The Supreme Court has, without comment, declined to review the Fourth Circuit’s ruling in Hardwick v. Heyward. We previously discussed the case, where then-high school student Candice Hardwick repeatedly violated her high school’s dress code by wearing various Confederate flag t-shirts. The Fourth Circuit applied the Tinker substantial disruption standard, looking at evidence of racial tension in the school and past incidents involving displays of the flag (including on South Carolina’s state capitol grounds), concluding that “school officials could predict that the Confederate flag would cause a disruption.”
Hardwick appealed the Fourth Circuit’s March ruling. As reported, her attorney Kirk D. Lyons of the Southern Legal Resource Center (SLRC) had this to say: “The school and the courts will not respect your children’s inalienable rights to proclaim and be proud of their Southern Heritage [sic], and in all areas of traditional culture it will only get worse!” The SLRC, while proclaiming to defend the “legal and civil rights of all Americans,” is especially concerned for “America’s most persecuted minority: Confederate Southern Americans.”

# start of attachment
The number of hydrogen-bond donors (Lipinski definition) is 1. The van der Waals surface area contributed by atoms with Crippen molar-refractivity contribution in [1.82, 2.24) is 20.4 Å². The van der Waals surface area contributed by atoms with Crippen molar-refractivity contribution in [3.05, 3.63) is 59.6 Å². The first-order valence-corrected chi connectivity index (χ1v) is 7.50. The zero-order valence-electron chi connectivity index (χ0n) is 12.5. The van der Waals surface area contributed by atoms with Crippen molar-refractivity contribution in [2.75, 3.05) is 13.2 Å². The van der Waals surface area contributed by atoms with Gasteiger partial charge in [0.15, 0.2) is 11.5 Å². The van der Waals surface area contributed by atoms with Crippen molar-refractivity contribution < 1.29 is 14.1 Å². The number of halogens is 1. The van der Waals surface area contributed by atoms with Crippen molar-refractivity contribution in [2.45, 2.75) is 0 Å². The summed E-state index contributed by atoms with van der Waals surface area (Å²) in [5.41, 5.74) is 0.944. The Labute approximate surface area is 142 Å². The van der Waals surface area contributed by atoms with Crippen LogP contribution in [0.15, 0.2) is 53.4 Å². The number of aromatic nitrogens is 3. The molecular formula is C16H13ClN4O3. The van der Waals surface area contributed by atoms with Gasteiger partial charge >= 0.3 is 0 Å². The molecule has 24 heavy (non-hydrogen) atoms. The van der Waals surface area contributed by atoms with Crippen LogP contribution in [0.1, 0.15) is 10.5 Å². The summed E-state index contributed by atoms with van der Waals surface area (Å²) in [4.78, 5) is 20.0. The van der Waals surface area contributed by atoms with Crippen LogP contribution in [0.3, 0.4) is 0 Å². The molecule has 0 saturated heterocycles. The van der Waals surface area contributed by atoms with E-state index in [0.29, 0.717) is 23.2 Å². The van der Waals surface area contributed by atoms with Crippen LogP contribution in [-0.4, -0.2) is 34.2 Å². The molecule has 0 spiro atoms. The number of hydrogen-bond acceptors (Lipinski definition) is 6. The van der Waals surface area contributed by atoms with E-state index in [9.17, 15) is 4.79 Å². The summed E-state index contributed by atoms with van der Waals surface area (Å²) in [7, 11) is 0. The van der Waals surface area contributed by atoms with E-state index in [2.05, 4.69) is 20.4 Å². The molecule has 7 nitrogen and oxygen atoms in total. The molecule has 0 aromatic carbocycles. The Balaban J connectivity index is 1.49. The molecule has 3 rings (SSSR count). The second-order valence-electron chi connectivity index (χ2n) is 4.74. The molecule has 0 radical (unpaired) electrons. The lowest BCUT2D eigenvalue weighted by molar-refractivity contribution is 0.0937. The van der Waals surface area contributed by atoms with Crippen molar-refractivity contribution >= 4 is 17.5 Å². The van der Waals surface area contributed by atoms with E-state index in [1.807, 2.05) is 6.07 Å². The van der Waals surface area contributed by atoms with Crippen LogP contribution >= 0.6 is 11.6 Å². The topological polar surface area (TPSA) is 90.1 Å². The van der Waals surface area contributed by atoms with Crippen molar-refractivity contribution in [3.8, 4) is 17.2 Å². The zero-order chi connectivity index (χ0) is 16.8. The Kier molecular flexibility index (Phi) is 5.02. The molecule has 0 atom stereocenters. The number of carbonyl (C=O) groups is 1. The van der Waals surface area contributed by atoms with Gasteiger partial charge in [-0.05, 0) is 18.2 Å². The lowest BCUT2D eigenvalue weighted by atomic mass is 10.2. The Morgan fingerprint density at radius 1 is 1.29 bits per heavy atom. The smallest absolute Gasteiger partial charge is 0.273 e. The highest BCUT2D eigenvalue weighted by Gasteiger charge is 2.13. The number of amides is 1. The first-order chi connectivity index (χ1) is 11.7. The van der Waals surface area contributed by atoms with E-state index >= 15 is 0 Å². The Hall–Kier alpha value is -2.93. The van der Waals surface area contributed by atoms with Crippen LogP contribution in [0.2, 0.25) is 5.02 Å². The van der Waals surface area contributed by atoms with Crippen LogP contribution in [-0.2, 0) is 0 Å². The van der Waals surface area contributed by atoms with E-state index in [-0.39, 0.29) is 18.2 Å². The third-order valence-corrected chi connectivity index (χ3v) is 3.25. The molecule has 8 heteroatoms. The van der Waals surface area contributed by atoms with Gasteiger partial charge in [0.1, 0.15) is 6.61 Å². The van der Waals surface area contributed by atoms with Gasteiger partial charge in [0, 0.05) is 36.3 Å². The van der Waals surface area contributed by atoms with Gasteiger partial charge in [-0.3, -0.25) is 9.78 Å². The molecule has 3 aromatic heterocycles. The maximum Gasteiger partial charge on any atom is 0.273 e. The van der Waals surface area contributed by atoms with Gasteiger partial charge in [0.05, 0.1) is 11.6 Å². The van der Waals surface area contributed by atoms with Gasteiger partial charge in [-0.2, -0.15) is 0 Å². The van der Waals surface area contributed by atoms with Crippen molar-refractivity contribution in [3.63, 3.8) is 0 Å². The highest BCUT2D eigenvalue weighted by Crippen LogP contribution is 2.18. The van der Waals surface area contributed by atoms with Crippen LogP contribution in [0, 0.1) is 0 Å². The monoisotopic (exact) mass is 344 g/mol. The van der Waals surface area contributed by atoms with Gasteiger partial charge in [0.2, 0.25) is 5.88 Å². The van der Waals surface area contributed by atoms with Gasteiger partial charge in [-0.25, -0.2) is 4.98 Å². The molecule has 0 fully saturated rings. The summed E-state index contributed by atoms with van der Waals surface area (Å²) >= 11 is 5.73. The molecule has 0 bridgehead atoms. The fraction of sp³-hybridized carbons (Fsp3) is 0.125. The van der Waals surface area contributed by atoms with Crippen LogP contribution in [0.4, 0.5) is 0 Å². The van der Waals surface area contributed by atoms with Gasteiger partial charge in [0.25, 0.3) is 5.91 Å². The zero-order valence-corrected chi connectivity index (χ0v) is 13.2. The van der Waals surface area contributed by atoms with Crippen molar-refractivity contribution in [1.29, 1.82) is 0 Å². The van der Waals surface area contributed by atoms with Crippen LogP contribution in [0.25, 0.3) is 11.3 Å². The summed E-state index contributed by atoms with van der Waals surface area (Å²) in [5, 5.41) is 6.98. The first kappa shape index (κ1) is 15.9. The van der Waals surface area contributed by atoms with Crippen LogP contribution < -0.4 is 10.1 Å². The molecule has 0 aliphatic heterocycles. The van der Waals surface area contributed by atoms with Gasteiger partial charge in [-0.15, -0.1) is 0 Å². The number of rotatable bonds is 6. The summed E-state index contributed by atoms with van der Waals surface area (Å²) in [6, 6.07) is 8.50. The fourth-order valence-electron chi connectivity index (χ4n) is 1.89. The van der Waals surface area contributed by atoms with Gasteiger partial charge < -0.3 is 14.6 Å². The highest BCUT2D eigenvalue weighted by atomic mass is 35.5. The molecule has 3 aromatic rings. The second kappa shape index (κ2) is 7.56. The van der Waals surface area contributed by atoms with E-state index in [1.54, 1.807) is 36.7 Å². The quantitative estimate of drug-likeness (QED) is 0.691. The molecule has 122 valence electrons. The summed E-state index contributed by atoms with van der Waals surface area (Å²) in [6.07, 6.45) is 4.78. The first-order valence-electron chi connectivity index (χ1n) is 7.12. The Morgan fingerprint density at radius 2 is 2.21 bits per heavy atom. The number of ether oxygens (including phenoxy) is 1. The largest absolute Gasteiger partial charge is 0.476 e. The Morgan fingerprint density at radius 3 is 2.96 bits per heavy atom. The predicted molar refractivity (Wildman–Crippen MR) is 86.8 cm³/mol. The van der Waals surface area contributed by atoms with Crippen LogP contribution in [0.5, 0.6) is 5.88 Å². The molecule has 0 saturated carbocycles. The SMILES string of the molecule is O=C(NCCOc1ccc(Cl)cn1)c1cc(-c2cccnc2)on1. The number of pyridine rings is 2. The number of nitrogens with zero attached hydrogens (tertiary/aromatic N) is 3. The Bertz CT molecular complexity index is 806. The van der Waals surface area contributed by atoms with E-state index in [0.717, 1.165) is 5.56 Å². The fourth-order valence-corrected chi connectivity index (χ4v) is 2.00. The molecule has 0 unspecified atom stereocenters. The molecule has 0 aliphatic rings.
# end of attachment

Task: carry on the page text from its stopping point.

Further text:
Bemoaning the “fall” of Tinker, SLRC makes note of some other shirts banned in Hardwick’s high school: “t-shirts declaring ‘I AM BLACK,’ images of ‘controversial figures’ such as Malcolm X and Bob Marley, as well as displays declaring pride in differing sexual orientations.” Despite the odious source (and the dubious claim of concern for everyone’s rights), one is reminded that the First Amendment permits a wide range of speech, and the legal debate around what messages and images are allowed in public schools is worth having. The Tinker standard and the clash of school discipline and free expression are discussed in the Dressing Disruptively chapter of Dressing Constitutionally.